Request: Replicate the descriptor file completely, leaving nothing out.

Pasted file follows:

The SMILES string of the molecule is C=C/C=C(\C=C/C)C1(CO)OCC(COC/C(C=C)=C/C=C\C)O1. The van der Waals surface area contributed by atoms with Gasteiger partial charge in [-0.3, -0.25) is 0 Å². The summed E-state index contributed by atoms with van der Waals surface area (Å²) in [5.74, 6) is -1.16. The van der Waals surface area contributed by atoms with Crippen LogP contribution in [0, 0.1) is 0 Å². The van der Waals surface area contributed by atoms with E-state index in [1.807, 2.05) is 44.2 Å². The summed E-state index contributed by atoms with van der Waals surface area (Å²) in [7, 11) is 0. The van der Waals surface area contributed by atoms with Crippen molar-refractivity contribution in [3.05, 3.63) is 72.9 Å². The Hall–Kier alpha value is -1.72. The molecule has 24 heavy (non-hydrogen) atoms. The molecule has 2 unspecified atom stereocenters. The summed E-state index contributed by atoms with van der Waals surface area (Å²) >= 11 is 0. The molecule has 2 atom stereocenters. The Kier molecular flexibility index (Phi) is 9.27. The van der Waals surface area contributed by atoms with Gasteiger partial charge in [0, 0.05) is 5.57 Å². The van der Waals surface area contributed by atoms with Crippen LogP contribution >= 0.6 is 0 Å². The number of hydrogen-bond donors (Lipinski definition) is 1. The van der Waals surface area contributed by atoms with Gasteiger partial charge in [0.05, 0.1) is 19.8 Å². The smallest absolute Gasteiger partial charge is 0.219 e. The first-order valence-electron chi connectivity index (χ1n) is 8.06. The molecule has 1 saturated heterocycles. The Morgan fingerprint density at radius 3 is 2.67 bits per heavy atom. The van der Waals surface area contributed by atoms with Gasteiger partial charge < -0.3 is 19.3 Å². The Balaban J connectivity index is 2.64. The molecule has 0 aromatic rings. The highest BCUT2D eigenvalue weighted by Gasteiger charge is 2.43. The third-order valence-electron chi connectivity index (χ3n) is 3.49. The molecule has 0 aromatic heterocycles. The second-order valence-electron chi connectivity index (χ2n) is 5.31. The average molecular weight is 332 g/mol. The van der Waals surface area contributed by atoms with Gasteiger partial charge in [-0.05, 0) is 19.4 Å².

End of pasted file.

The SMILES string of the molecule is C=C/C=C(\C=C/C)C1(CO)OCC(COC/C(C=C)=C/C=C\C)O1. The van der Waals surface area contributed by atoms with Gasteiger partial charge in [-0.3, -0.25) is 0 Å². The summed E-state index contributed by atoms with van der Waals surface area (Å²) in [5.74, 6) is -1.16. The van der Waals surface area contributed by atoms with Crippen LogP contribution in [0, 0.1) is 0 Å². The van der Waals surface area contributed by atoms with E-state index in [1.807, 2.05) is 44.2 Å². The summed E-state index contributed by atoms with van der Waals surface area (Å²) in [7, 11) is 0. The van der Waals surface area contributed by atoms with Crippen molar-refractivity contribution in [3.05, 3.63) is 72.9 Å². The Hall–Kier alpha value is -1.72. The molecule has 24 heavy (non-hydrogen) atoms. The molecule has 2 unspecified atom stereocenters. The summed E-state index contributed by atoms with van der Waals surface area (Å²) >= 11 is 0. The molecule has 2 atom stereocenters. The Kier molecular flexibility index (Phi) is 9.27. The van der Waals surface area contributed by atoms with Gasteiger partial charge in [0, 0.05) is 5.57 Å². The van der Waals surface area contributed by atoms with Crippen LogP contribution >= 0.6 is 0 Å². The number of hydrogen-bond donors (Lipinski definition) is 1. The van der Waals surface area contributed by atoms with Gasteiger partial charge in [0.05, 0.1) is 19.8 Å². The smallest absolute Gasteiger partial charge is 0.219 e. The first-order valence-electron chi connectivity index (χ1n) is 8.06. The molecule has 1 saturated heterocycles. The Morgan fingerprint density at radius 3 is 2.67 bits per heavy atom. The van der Waals surface area contributed by atoms with Gasteiger partial charge < -0.3 is 19.3 Å². The Balaban J connectivity index is 2.64. The molecule has 0 aromatic rings. The highest BCUT2D eigenvalue weighted by Gasteiger charge is 2.43. The third-order valence-electron chi connectivity index (χ3n) is 3.49. The molecule has 0 aromatic heterocycles. The second-order valence-electron chi connectivity index (χ2n) is 5.31. The average molecular weight is 332 g/mol. The van der Waals surface area contributed by atoms with Gasteiger partial charge in [-0.05, 0) is 19.4 Å².